A Justice Department political appointee with a high security clearance was investigated last year for possibly disclosing classified information to the government of South Africa, government sources said Thursday. The official, Roger Pilon, a Ronald Reagan appointee who headed the Office of Asylum Policy and Review, subsequently resigned, but the circumstances of his departure are now the subject of dispute.
NEWS
February 4, 1989 | From Associated Press
A British woman who fled from an outlawed guerrilla group last year was actually a South African police officer assigned to spy on the anti-apartheid movement, the government said Friday. Olivia Forsyth, 28, was held captive by the African National Congress for 22 months before she fled in May to the British Embassy in Luanda, Angola. She holed up in the embassy for six months before returning here.
NEWS
October 12, 1988 | RONALD J. OSTROW and JOHN M. BRODER, Times Staff Writers
A former civilian operations analyst at the Army's Aberdeen Proving Ground in Maryland pleaded guilty Tuesday to spying for South Africa in the first espionage case involving that country to be prosecuted in the United States. In the plea in federal court in Baltimore, Thomas Joseph Dolce, 49, admitted providing a South African military attache with classified ballistic research information. The espionage case was the second uncovered at the Aberdeen facility this year. Other Alleged Spying U.S.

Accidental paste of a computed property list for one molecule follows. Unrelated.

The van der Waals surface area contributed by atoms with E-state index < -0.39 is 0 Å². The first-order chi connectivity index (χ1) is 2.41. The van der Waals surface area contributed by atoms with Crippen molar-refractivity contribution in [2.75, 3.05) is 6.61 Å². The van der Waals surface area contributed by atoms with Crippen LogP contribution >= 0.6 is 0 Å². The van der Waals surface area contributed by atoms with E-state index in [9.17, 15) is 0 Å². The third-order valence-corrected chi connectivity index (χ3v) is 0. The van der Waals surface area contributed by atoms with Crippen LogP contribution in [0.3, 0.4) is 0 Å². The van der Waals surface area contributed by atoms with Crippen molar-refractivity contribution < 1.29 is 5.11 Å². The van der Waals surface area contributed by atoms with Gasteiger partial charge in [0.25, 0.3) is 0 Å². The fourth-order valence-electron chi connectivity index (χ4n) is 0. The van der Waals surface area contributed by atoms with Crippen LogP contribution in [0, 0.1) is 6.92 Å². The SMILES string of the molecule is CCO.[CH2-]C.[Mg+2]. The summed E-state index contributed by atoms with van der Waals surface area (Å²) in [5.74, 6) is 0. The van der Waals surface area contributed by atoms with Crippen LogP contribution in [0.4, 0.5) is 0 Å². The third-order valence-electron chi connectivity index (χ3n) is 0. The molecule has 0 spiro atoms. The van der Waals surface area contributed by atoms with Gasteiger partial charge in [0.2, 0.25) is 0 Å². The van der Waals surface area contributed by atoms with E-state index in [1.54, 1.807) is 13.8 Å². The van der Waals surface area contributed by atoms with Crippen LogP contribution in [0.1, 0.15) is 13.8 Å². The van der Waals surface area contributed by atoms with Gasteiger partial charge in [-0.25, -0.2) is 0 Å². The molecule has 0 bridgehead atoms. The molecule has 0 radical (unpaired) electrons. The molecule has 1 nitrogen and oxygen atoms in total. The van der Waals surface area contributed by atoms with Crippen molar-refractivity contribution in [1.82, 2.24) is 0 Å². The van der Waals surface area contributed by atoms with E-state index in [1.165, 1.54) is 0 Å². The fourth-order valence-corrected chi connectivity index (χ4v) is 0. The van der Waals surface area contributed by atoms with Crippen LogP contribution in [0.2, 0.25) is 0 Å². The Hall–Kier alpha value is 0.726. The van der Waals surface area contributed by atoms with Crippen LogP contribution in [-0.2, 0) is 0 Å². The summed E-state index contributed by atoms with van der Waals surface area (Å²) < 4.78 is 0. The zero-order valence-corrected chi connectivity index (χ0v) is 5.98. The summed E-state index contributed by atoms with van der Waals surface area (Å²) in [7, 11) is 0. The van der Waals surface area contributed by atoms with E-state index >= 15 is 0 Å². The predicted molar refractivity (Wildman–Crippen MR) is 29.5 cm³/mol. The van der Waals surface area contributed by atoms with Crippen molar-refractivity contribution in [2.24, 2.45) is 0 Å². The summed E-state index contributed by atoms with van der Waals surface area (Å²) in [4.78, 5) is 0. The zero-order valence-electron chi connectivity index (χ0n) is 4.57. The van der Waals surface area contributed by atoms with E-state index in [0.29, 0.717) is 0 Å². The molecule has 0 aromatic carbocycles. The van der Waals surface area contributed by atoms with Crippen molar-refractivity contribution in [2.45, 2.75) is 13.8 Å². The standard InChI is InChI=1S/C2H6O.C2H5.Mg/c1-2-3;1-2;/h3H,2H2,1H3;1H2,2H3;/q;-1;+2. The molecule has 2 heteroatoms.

CALIFORNIA | LOCAL
November 16, 1990
A former aerospace research firm executive was indicted Thursday in Los Angeles on charges he allegedly exported sensitive information on the "Star Wars" weapons system to Japan. The federal grand jury indictment charges Ronald Hoffman, 51, of Los Angeles, with illegally exporting technical data relating to arms, ammunition and implements of war and lying on export control documents.
NEWS
March 17, 1987
An Agoura man pleaded guilty in Los Angeles federal court to charges of attempting to export aircraft technical manuals to South Africa without a license, in violation of the Arms Export Control Act. Edward James Bush, 51, a Canadian national, admitted that he attempted to export the manuals at the direction of George Posey, manager of Newport Aeronautical in Costa Mesa, who is also under indictment in the case. Assistant U.S. Atty.
NEWS
November 28, 1987 | Associated Press
A 27-year-old white woman who infiltrated the African National Congress for her native South Africa was sentenced Friday to 25 years in prison on spy charges. Odile Harington, an arts graduate and daughter of a Johannesburg doctor, bit her lip but showed no other emotion when sentenced. "The most appropriate sentence in a case such as this is in my view the death penalty," said High Court Judge Wilson Sandura. The judge refused to allow her to appeal the sentence, the maximum under Zimbabwe law.
NEWS
March 17, 1987
An Agoura man pleaded guilty in Los Angeles federal court to charges of attempting to export aircraft technical manuals to South Africa without a license, in violation of the Arms Export Control Act. Edward James Bush, 51, a Canadian national, admitted that he attempted to export the manuals at the direction of George Posey, manager of Newport Aeronautical in Costa Mesa, who is also under indictment in the case. Assistant U.S. Atty.